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  17. Phenomenal Conservatism and Bergmann’s Dilemma.Luca Moretti & Tommaso Piazza - 2015 - Erkenntnis 80 (6):1271-1290.
    In this paper we argue that Michael Huemer’s phenomenal conservatism—the internalist view according to which our beliefs are prima facie justified if based on how things seems or appears to us to be—doesn’t fall afoul of Michael Bergmann’s dilemma for epistemological internalism. We start by showing that the thought experiment that Bergmann adduces to conclude that is vulnerable to his dilemma misses its target. After that, we distinguish between two ways in which a mental state can contribute to (...)
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  18.  4
    Bergmann’s Rule, Adaptation, and Thermoregulation in Arctic Animals: Conflicting Perspectives From Physiology, Evolutionary Biology, and Physical Anthropology After World War II.Joel Hagen - 2017 - Journal of the History of Biology 50 (2):235-265.
    Bergmann’s rule and Allen’s rule played important roles in mid-twentieth century discussions of adaptation, variation, and geographical distribution. Although inherited from the nineteenth-century natural history tradition these rules gained significance during the consolidation of the modern synthesis as evolutionary theorists focused attention on populations as units of evolution. For systematists, the rules provided a compelling rationale for identifying geographical races or subspecies, a function that was also picked up by some physical anthropologists. More generally, the rules provided strong evidence (...)
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  19. The Folk Conception of Knowledge.Christina Starmans & Ori Friedman - 2012 - Cognition 124 (3):272-283.
    How do people decide which claims should be considered mere beliefs and which count as knowledge? Although little is known about how people attribute knowledge to others, philosophical debate about the nature of knowledge may provide a starting point. Traditionally, a belief that is both true and justified was thought to constitute knowledge. However, philosophers now agree that this account is inadequate, due largely to a class of counterexamples (termed ‘‘Gettier cases’’) in which a person’s justified belief is true, but (...)
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  20. What’s Not Wrong with Foundationalism.Michael Bergmann - 2004 - Philosophy and Phenomenological Research 68 (1):161–165.
    One thing all forms of foundationalism have in common is that they hold that a belief can be justified noninferentially--i.e., that its justification need not depend on its being inferred from some other justified (or unjustified) belief. In some recent publications, Peter Klein argues that in virtue of having this feature, all forms of foundationalism are infected with an unacceptable arbitrariness that makes it irrational to be a practicing foundationalist. In this paper, I will explain why his objections to foundationalism (...)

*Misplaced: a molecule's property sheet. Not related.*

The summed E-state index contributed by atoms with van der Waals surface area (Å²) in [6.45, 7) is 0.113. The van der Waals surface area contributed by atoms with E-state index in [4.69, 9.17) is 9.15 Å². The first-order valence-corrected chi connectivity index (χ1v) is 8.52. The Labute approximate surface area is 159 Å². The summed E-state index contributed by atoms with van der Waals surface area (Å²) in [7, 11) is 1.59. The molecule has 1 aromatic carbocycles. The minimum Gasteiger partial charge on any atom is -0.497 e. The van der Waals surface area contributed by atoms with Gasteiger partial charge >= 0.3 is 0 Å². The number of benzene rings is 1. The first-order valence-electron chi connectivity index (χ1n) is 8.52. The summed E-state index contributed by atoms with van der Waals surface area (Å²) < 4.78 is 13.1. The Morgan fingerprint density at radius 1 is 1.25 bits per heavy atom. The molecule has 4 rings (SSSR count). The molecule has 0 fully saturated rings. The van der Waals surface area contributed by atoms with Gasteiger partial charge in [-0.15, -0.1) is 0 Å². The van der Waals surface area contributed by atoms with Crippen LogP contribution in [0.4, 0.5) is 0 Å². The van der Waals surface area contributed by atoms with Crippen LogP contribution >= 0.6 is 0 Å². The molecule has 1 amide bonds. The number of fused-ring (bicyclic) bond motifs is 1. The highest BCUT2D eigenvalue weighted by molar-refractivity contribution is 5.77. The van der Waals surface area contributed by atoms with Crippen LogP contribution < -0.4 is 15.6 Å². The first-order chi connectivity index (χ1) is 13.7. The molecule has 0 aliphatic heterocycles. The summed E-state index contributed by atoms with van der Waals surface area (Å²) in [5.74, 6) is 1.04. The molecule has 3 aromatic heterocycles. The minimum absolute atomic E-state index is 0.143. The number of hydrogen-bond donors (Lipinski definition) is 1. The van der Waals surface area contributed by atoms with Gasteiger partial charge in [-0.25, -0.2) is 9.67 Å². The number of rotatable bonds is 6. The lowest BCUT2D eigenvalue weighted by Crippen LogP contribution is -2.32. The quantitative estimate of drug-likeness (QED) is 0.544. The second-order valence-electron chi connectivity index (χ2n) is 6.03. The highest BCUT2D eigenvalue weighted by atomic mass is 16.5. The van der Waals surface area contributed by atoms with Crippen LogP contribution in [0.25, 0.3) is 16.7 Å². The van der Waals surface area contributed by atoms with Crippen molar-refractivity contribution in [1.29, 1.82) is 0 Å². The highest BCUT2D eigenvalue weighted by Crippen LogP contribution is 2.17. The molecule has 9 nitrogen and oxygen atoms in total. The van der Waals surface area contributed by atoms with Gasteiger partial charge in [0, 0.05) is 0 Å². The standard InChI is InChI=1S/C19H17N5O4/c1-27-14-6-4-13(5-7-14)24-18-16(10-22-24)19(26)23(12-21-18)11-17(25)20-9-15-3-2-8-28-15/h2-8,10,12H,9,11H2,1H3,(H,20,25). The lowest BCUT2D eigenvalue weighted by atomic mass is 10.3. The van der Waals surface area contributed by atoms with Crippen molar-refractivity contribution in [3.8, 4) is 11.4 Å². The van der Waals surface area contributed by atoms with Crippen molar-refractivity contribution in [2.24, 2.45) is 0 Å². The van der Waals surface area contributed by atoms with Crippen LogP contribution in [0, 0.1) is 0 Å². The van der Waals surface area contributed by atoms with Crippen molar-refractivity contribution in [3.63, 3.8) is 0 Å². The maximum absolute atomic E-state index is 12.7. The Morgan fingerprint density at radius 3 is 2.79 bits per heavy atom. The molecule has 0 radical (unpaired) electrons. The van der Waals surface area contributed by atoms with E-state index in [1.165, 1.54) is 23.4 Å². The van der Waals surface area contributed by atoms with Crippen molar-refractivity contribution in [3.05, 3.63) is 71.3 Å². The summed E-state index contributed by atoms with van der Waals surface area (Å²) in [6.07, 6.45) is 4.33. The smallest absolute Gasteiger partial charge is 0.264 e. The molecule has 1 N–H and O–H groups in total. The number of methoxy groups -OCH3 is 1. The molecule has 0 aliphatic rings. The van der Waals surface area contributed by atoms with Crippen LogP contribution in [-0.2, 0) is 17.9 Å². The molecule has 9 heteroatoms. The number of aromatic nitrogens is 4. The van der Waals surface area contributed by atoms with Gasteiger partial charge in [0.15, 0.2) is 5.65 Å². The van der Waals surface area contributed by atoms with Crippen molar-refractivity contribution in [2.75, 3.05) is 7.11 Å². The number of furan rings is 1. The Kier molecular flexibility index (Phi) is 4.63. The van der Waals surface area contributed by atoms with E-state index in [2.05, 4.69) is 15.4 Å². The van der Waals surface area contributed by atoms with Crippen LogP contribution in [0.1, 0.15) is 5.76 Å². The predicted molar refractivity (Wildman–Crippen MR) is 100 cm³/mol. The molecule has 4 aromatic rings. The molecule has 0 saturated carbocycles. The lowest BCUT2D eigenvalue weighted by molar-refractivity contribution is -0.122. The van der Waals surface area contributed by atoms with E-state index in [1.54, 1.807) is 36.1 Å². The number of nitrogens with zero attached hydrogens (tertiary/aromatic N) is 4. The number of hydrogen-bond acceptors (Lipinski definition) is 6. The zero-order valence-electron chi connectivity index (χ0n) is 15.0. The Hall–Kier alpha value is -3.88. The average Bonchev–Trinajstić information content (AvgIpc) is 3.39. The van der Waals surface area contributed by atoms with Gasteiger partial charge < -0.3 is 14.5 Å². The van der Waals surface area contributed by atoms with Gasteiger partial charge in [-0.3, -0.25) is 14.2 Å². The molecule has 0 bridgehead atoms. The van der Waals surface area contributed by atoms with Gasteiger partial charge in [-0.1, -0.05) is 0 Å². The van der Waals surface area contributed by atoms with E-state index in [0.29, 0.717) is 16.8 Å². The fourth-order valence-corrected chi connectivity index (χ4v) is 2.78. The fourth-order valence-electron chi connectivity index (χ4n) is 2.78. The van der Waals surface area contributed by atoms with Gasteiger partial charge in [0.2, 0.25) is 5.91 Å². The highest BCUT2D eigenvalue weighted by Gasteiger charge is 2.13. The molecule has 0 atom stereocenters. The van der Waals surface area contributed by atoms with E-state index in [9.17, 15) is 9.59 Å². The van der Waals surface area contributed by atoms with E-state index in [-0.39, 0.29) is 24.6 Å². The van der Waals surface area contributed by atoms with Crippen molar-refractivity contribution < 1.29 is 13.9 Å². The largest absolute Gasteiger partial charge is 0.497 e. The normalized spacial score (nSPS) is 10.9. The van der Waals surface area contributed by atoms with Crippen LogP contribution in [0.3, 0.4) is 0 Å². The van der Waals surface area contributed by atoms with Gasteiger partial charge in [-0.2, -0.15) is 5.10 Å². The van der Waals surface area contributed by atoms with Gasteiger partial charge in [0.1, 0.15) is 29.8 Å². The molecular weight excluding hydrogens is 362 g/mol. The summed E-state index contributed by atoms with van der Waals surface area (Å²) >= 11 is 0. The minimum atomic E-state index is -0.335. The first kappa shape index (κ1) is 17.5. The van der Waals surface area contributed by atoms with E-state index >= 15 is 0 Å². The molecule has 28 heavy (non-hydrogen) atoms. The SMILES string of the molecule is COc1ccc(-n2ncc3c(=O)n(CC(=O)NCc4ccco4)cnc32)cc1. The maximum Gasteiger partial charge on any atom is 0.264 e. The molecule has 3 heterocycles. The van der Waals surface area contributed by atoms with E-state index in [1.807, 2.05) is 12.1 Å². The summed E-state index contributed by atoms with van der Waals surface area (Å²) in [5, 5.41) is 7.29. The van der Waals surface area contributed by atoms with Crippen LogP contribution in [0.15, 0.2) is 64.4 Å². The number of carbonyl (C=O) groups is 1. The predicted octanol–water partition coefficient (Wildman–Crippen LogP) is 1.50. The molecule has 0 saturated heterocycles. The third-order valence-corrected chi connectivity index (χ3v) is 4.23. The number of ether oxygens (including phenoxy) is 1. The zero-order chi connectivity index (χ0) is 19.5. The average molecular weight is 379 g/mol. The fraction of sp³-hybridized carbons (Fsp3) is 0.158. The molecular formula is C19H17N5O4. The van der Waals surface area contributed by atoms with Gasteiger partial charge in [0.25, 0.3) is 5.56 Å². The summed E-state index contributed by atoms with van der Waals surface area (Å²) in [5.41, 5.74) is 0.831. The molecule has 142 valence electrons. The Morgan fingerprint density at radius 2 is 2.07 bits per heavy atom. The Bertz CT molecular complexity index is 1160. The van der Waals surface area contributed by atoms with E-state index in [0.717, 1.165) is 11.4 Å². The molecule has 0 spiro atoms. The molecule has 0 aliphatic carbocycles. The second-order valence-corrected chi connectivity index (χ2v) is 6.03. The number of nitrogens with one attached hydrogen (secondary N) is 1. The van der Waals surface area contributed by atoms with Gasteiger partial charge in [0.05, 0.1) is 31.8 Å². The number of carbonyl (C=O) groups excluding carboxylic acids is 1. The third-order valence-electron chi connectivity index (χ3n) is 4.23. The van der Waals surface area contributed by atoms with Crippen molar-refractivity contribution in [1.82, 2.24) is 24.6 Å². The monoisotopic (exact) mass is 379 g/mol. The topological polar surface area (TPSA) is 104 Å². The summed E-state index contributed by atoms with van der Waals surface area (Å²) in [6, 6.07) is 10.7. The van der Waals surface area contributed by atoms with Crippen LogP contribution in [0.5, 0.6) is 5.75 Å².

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  21. Classical Foundationalism and Bergmann’s Dilemma for Internalism.Ali Hasan - 2011 - Journal of Philosophical Research 36:391-410.
    In Justification without Awareness (2006), Michael Bergmann presents a dilemma for internalism from which he claims there is “no escape”: The awareness allegedly required for justification is either strong awareness, which involves conceiving of some justification-contributor as relevant to the truth of a belief, or weak awareness, which does not. Bergmann argues that the former leads to an infinite regress of justifiers, while the latter conflicts with the “clearest and most compelling” motivation for endorsing internalism, namely, that for (...)
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  22.  26
    Degrees of Givenness: On Saturation in Jean-Luc Marion.Christina M. Gschwandtner - 2014 - Indiana University Press.
    The philosophical work of Jean-Luc Marion has opened new ways of speaking about religious convictions and experiences. In this exploration of Marion’s philosophy and theology, Christina M. Gschwandtner presents a comprehensive and critical analysis of the ideas of saturated phenomena and the phenomenology of givenness. She claims that these phenomena do not always appear in the excessive mode that Marion describes and suggests instead that we consider degrees of saturation. Gschwandtner covers major themes in Marion’s work—the historical event, art, (...)
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  23.  30
    Kritik an Christina von Brauns "Strategien des Verschwindelns".Christina Della Giustina - 1992 - Die Philosophin 3 (6):66 - 69.
  24.  10
    Kritik an Christina von Brauns "Strategien des Verschwindelns".Christina Della Giustina - 1992 - Die Philosophin 3 (6):66-69.
  25. On Microaggressions: Cumulative Harm and Individual Responsibility.Christina Friedlaender - 2018 - Hypatia 33 (1):5-21.
    Microaggressions are a new moral category that refers to the subtle yet harmful forms of discriminatory behavior experienced by members of oppressed groups. Such behavior often results from implicit bias, leaving individual perpetrators unaware of the harm they have caused. Moreover, microaggressions are often dismissed on the grounds that they do not constitute a real or morally significant harm. My goal is therefore to explain why microaggressions are morally significant and argue that we are responsible for their harms. I offer (...)